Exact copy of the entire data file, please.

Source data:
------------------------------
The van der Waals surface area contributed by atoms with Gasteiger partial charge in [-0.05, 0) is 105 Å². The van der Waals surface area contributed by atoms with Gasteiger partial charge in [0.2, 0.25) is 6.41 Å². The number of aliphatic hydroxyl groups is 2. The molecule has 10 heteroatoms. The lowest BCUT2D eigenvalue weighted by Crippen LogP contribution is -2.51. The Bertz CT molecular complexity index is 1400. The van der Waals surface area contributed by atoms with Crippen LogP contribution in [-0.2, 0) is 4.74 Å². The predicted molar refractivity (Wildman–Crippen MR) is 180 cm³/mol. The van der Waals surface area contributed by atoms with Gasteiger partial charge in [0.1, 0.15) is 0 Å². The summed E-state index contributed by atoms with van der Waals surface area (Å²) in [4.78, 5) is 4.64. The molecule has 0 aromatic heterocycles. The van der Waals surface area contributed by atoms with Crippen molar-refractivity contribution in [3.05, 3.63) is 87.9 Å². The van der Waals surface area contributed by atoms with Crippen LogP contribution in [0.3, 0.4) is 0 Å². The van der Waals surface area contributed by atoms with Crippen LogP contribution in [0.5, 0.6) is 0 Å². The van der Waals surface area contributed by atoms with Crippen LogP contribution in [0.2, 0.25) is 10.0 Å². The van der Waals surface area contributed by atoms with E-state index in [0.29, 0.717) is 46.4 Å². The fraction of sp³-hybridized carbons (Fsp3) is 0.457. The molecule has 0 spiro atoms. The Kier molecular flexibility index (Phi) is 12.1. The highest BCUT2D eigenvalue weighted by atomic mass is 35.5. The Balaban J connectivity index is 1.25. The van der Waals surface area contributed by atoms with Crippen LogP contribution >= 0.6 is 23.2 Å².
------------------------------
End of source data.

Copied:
The van der Waals surface area contributed by atoms with Gasteiger partial charge in [-0.05, 0) is 105 Å². The van der Waals surface area contributed by atoms with Gasteiger partial charge in [0.2, 0.25) is 6.41 Å². The number of aliphatic hydroxyl groups is 2. The molecule has 10 heteroatoms. The lowest BCUT2D eigenvalue weighted by Crippen LogP contribution is -2.51. The Bertz CT molecular complexity index is 1400. The van der Waals surface area contributed by atoms with Crippen LogP contribution in [-0.2, 0) is 4.74 Å². The predicted molar refractivity (Wildman–Crippen MR) is 180 cm³/mol. The van der Waals surface area contributed by atoms with Gasteiger partial charge in [0.1, 0.15) is 0 Å². The summed E-state index contributed by atoms with van der Waals surface area (Å²) in [4.78, 5) is 4.64. The molecule has 0 aromatic heterocycles. The van der Waals surface area contributed by atoms with Crippen molar-refractivity contribution in [3.05, 3.63) is 87.9 Å². The van der Waals surface area contributed by atoms with Crippen LogP contribution in [0.3, 0.4) is 0 Å². The van der Waals surface area contributed by atoms with Crippen LogP contribution in [0.5, 0.6) is 0 Å². The van der Waals surface area contributed by atoms with Crippen LogP contribution in [0.2, 0.25) is 10.0 Å². The van der Waals surface area contributed by atoms with E-state index in [0.29, 0.717) is 46.4 Å². The fraction of sp³-hybridized carbons (Fsp3) is 0.457. The molecule has 0 spiro atoms. The Kier molecular flexibility index (Phi) is 12.1. The highest BCUT2D eigenvalue weighted by atomic mass is 35.5. The Balaban J connectivity index is 1.25. The van der Waals surface area contributed by atoms with Crippen LogP contribution >= 0.6 is 23.2 Å².